An interesting coda to my post yesterday about Dan Onorato's position on abortion rights. According to today's Morning Call of Allentown, gubernatorial candidate Jack Wagner has said he, too, would oppose changing the state's abortion law -- a position similar to the one Onorato has stated:
He may oppose abortion, but Democratic gubernatorial candidate Jack Wagner says he'd support a woman's right to choose if the U.S. Supreme Court ever overturned Roe v. Wade and left it up to the states to set their own abortion laws.
In an online live-chat with readers, Wagner said the following:
I am a pro-life Democrat and support the current state law. I oppose the use of public funds to provide, refer, or promote abortion. I support public funding and access to family planning and contraceptive services that do not include abortion. Because I strongly believe that the right to life must also mean the right to a decent life for both mother and child, I have always placed a priority on strengthening health care, education, social services, and other important programs. I will continue to focus on these issues if elected Governor. I will also continue to be a strong proponent of adoption.
As noted here yesterday, Wagner was among the gubernatorial candidates invited to address a pro-life gathering in York, PA. The gathering only extended invitations to candidates it believed were pro-life. It now seems they were unclear about Onorato's position, and perhaps Wagner's will come as a surprise to them too.
I'm guessing they won't be alone: I've seen Wagner address the issue alongside Onorato, and if the two candidates agreed on this issue, Wagner did little to make that clear. (He did say, however, that he didn't favor criminalizing abortion.)
But maybe "pro-life" is no longer a viable basis for distinguishing a candidate.
Don't get me wrong. I think it's a totally defensible position to say, as Wagner does, that "I am a pro-life Democrat and support the current state law" -- even though the law allows for choice. In fact, if there have to be pro-life Democrats, this would be my favorite kind.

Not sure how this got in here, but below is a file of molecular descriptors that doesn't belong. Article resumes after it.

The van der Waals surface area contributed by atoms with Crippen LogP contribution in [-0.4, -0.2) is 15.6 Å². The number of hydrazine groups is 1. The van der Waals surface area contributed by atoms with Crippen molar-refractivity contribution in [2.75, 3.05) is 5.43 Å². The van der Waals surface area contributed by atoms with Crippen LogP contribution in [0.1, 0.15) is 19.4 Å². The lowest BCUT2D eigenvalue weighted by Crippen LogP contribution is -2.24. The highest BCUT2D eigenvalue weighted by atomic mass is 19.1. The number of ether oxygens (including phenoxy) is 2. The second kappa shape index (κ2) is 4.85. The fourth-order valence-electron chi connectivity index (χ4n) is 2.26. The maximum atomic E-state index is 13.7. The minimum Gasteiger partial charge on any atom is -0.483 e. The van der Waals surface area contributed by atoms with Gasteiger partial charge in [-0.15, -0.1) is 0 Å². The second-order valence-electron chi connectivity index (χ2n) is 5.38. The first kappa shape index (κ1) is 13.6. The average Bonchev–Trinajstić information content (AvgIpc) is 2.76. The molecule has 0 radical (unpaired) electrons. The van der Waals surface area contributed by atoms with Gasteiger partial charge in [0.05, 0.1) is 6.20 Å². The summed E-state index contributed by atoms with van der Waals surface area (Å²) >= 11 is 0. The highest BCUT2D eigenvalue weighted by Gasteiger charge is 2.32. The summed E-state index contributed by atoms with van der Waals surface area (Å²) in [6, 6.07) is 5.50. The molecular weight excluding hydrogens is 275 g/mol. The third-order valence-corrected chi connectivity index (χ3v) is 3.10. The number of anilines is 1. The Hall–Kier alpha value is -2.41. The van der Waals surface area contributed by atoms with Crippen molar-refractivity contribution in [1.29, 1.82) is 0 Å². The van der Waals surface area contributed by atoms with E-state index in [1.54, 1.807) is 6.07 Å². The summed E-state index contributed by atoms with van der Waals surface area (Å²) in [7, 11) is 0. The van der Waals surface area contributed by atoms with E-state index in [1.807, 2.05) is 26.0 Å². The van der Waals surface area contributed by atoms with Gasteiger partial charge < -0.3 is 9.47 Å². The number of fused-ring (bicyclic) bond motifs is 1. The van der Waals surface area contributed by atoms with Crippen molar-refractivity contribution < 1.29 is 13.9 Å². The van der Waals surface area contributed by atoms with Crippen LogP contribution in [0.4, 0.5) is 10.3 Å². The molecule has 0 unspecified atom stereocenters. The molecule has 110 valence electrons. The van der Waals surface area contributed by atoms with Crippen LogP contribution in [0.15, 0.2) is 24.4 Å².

In fact, some aspects of the position Wagner stated in the online chat seems particularly admirable. (Though this whole "tax dollars shouldn't be spent on abortion services!" thing really gives me hives.) He's pro-life, it seems, in that he wants Pennsylvania to give a woman every incentive for delivering a child. Every incentive, that is, except compelling her to cross state lines if she chooses to abort.
But you can understand why the poor folks in York might be getting confused.
Wagner's position appears to be, "My own personal convictions are pro-life, but I would oppose changing the law to require other people to accept those convictions." But of course, that's really the same as saying, "I believe in other people making these choices for themselves." And that is really the same as saying, "I am pro-choice."
Given that, one wonders whether it makes any difference what Wagner's personal convictions are. He doesn't have ovaries, after all. And really, it's not as if this is the first time phrases like "pro-life" have seemed problematic. Part of the reason the abortion debate is so wearisome, in fact, is that we use such simplistic terms to argue such a complicated issue. Onorato and Wagner's position might seem a bit slippery, but hell -- if it shows how empty the language has become, that's maybe not such a bad thing.
But again, I wonder how many conservative voters know that all these distinctions are being made ... that "pro-life" as they use it means something different from "pro-life" as their candidates use it. And I wonder too how they'll react if they realize the truth.
My guess? It'll work long enough to help secure votes through the primary. And in November, those voters are going Republican anyway.